Artifical Limbs and Pain
I recently read that some scientists had discovered a way to give an artificial hand a sense of touch. It is very limited at the moment, but the major obstacle (sending artificial signals to neurons) has been surmounted. Significant improvements are likely in the near future.
This is an unusual opportunity for those of us who still have working biological hands. We finally have a chance to address one of the long-standing questions in the problem of evil discussion empirically: Is it possible to design sensations that a) will prevent people from doing things that are harmful to their bodies and b) are not painful. Paul Brand's work with leprosy patients suggests no, but those experiments were very limited. Soon we (as a society) will conduct a much better experiment. And where their was previously speculation, there will be fact. Glory be.
A friend of mine pointed out the following:
Such implementations could become addictive. If one were to feel pleasure when ever one wasn't doing something "bad" what would the subjects response be if you tried to take that away. This idea sounds kind of like Soma from brave new world who is controlling the supply?
My responses were:
I am assuming "not painful" to mean pleasure.
- Not painful does not imply pleasurable. Most of your body is reporting neither at any given time.
By my understanding, you have no "pleasure" sensors in your body. Instead, you have sensors for pressure, temperature, electric shocks, etc. and your unconscious brain assembles these into different sensations base on context. Mild heat across your upper back will probably be interpreted as sunlight, which might feel good depending on whether you are currently cold. At a bit of pressure and you feel like you are leaning on something warm. Add the knowledge from other senses (e.g. vision) that your girlfriend is beside you with her arm out in that approximate direction, and the same heat and pressure signals now feels really good.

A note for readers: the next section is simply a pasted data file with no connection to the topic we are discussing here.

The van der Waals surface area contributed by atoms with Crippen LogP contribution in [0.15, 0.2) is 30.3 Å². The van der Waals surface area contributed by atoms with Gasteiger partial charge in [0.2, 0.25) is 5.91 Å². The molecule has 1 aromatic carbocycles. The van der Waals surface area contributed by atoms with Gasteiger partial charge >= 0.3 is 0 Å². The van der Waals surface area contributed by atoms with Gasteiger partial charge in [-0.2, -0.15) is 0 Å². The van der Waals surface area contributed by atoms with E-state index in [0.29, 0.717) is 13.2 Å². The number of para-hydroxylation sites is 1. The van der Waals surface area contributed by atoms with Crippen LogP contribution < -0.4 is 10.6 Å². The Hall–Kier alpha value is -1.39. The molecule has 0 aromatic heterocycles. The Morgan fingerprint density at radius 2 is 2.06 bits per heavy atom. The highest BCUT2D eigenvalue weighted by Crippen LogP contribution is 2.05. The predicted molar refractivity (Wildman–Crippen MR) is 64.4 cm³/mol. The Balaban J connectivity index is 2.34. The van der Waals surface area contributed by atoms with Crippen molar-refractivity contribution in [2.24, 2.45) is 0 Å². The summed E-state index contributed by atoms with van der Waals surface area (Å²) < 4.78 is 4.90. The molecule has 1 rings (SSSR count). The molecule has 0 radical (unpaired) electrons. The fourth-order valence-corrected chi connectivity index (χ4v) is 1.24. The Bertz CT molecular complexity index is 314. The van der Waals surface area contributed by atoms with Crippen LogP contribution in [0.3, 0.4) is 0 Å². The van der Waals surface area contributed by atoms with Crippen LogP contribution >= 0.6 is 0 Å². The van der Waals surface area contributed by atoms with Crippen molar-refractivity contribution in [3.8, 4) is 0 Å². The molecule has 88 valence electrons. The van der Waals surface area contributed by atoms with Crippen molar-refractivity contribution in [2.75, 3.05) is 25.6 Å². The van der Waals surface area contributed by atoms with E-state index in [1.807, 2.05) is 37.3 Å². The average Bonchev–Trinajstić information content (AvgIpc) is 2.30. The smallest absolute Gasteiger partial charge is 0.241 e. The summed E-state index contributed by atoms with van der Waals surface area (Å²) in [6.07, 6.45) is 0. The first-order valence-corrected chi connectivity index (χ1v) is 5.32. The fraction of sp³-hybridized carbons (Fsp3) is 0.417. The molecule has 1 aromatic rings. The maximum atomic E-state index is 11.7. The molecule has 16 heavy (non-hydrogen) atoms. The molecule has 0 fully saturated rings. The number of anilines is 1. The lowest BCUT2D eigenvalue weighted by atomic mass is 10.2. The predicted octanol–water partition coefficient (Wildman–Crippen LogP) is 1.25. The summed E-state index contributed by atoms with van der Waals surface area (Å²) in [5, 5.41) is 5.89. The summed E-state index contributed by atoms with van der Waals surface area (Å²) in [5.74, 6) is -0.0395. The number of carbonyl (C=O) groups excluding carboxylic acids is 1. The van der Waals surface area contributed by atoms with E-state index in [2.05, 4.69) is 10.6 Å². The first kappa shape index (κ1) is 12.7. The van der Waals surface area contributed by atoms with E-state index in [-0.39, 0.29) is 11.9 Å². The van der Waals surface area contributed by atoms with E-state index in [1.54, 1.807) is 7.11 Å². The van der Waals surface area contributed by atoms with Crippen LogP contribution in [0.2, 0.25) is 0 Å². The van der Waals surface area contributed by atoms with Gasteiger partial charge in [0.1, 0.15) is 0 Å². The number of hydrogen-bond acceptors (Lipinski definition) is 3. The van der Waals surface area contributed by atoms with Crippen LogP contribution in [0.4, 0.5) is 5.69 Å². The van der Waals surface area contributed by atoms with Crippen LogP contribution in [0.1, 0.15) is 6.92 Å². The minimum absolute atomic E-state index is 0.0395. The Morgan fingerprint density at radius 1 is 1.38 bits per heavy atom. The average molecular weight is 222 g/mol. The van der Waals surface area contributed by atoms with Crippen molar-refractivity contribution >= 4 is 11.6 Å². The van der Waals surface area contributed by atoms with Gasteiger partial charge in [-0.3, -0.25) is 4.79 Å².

Pain is a bit simpler. I think some signals are always painful (e.g. electric shock). Also, it is possible that some of the others could be interpreted as painful in some circumstances (e.g. sunlight on a very hot day). You may also have some sensor for "my body has been structurally damaged here" (e.g. if you cut yourself), or possibly your body determines this from the sudden secession of signals (or a special "connection lost" signal from the remain portion of the nerve).
Note: This is based on what fragments of neuroscience I have stumbled upon while looking at other things. I am not an expert in this area. Reading a bit on Wikipedia leads me to 3 conclusions:
- touch sensors (the kind I this was about) are not that biologically distinct from other senses (including ones I don't even know what are).
- Neurons are divided up by at least 3 crosswise systems, including where they are and how they are connected (this one is in your skin and sends signals), what they do (respond to cold), and what effect them doing this has (pain).
- Even scientists don't fully understand this stuff. It is very involved.
- Pleasure sensations are much trickier to create than pain ones. Pain can be produced by stimulating many (all?) neurons above the danger level (e.g. the feeling of a powerful electric shock). Pleasure is context-dependent and probably requires more fine-tuned "volumes". Also, I doubt that it would be possible to get many more pleasure sensations out f an artificial hand than a natural one, given that the same nerves are being used.
- Addiction (your actual point): I would assume, in practical terms, that the supply would end up controlled by the person with the artificial hand, as he is the one carrying it around. I am not sure how anyone else could get control. You could do it with a remote control circuit, but it would have to be installed with the hand and I suspect it wouldn't happen. For instance, we do not install "remote kill" switches in pacemakers. Correction: Pacemakers theoretically can be hacked.
Back to essays page
Back to home page